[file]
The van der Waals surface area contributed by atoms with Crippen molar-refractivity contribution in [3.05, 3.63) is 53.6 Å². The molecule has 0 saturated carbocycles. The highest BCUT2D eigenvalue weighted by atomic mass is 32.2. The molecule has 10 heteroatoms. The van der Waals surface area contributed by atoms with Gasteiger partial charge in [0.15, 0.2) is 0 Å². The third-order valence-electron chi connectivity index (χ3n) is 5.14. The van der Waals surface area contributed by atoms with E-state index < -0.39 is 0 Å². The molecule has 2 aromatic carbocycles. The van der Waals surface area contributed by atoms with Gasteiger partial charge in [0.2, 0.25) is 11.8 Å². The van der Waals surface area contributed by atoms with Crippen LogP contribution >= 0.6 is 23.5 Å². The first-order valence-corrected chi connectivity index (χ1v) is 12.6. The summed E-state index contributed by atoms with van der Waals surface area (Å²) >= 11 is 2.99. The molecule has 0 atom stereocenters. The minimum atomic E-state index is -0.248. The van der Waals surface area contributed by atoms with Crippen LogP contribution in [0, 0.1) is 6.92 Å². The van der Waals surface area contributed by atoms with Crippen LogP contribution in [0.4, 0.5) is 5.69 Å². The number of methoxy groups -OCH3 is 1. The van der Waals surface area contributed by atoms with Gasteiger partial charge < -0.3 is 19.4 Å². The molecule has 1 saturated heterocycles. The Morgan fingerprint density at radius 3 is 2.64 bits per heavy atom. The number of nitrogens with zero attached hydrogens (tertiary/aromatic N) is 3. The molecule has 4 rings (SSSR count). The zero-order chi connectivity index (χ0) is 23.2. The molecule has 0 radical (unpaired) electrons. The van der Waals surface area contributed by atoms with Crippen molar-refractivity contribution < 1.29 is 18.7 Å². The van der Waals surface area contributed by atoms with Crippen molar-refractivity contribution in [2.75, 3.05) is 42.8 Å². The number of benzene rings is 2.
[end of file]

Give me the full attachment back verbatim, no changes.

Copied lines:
The van der Waals surface area contributed by atoms with Crippen molar-refractivity contribution in [3.05, 3.63) is 53.6 Å². The molecule has 0 saturated carbocycles. The highest BCUT2D eigenvalue weighted by atomic mass is 32.2. The molecule has 10 heteroatoms. The van der Waals surface area contributed by atoms with Gasteiger partial charge in [0.15, 0.2) is 0 Å². The third-order valence-electron chi connectivity index (χ3n) is 5.14. The van der Waals surface area contributed by atoms with E-state index < -0.39 is 0 Å². The molecule has 2 aromatic carbocycles. The van der Waals surface area contributed by atoms with Gasteiger partial charge in [0.2, 0.25) is 11.8 Å². The van der Waals surface area contributed by atoms with Crippen LogP contribution >= 0.6 is 23.5 Å². The first-order valence-corrected chi connectivity index (χ1v) is 12.6. The summed E-state index contributed by atoms with van der Waals surface area (Å²) >= 11 is 2.99. The molecule has 0 atom stereocenters. The minimum atomic E-state index is -0.248. The van der Waals surface area contributed by atoms with Crippen LogP contribution in [0, 0.1) is 6.92 Å². The van der Waals surface area contributed by atoms with Crippen LogP contribution in [0.4, 0.5) is 5.69 Å². The number of methoxy groups -OCH3 is 1. The van der Waals surface area contributed by atoms with Gasteiger partial charge < -0.3 is 19.4 Å². The molecule has 1 saturated heterocycles. The Morgan fingerprint density at radius 3 is 2.64 bits per heavy atom. The number of nitrogens with zero attached hydrogens (tertiary/aromatic N) is 3. The molecule has 4 rings (SSSR count). The zero-order chi connectivity index (χ0) is 23.2. The molecule has 0 radical (unpaired) electrons. The van der Waals surface area contributed by atoms with Crippen molar-refractivity contribution < 1.29 is 18.7 Å². The van der Waals surface area contributed by atoms with Crippen molar-refractivity contribution in [2.75, 3.05) is 42.8 Å². The number of benzene rings is 2.